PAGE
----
Labour rejects calls for fully independent system for investigating anti-semitism cases
Labour has ruled out introducing a fully independent process for investigating anti-semitism allegations against party members.
The party said it would not be "outsourcing" its disciplinary procedures to an outside body, despite calls to do so from senior peers and deputy Labour leader Tom Watson.
However, Jeremy Corbyn has agreed to a plan to "introduce independent oversight" of its existing decision-making processes.
Meawhile, members of Labour's ruling National Executive Committee will on Tuesday vote on moves to speed up the way the party deals with anti-semitism complaints.
Under plans put forward by Mr Corbyn, the most serious cases would be referred to a special panel made up of Labour general secretary Jennie Formby and senior NEC members, which would have the power to expel them.
The Labour leader said: "Labour is not an anti-semitic party. But one anti-semite is always one too many.
"I also know that some complaints have taken too long to deal with. This is not good enough. Our members don’t want to share their party with anyone who is racist – and they want to be able to demonstrate there is no place for anti-semitism among them."
But Mike Katz, chair of the Jewish Labour Movement, said the organisation "can't have any cofidence in these new proposals".
He said: "This is just rearranging the deckchairs. The NEC is elected on factional slates on the basis of political patronage. It has an in-built majority for the left which does what the leadership of the party tells it to.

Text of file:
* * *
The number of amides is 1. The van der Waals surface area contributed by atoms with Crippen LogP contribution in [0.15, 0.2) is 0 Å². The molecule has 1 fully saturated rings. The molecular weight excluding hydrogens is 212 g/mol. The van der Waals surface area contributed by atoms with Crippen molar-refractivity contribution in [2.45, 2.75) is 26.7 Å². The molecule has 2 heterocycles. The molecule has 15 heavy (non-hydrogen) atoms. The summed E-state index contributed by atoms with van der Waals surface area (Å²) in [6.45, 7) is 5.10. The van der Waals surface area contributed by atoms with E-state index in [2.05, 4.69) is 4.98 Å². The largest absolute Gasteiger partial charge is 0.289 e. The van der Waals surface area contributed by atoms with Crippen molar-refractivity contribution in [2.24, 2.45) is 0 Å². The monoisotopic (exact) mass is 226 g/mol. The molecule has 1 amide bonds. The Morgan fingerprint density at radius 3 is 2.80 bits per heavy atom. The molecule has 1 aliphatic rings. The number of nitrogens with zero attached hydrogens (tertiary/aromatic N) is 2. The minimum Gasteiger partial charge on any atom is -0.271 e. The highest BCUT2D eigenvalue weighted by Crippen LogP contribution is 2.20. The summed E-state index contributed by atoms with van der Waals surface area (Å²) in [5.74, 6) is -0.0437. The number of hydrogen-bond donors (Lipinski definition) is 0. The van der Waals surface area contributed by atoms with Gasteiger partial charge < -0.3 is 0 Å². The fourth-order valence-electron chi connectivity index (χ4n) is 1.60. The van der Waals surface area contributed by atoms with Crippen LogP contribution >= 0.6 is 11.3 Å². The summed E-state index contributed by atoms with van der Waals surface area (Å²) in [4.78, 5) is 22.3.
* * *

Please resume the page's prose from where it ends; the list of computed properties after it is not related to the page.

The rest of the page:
"We know we can't rely on the NEC to make decisions in the interest of Jewish members. It's failed for years to guard against factional and political interference. This group cannot be trusted to exercise good judgement."
Meanwhile, figures produced by the party on Monday revealed that there were anti-semitism complaints against 625 Labour members in the first six months of 2019 - but only eight were expelled.
Mr Katz said: "How is this getting a grip and tackling the problem seriously?
"Nothing short of a fully independent process, first asked for by the Jewish community way back in April 2018, is even going to begin to suggest that the party leadership really cares about tackling institutional anti-Jewish racism."
In a letter to Mr Corbyn last week, Labour's four most senior Lords said a fully independent complains process was needed in order to ensure "that the Labour party can regain the trust of its members, supporters and the wider public".
But speaking after Mr Corbyn addressed the weekly meeting of the Parliamentary Labour Party, a source said: "No political party or trade union outsources the entirety of its complaints process."
The comments risk sparking a fresh row with Labour peers, who on Monday put on hold plans to hold a vote of no confidence in Mr Corbyn's leadership.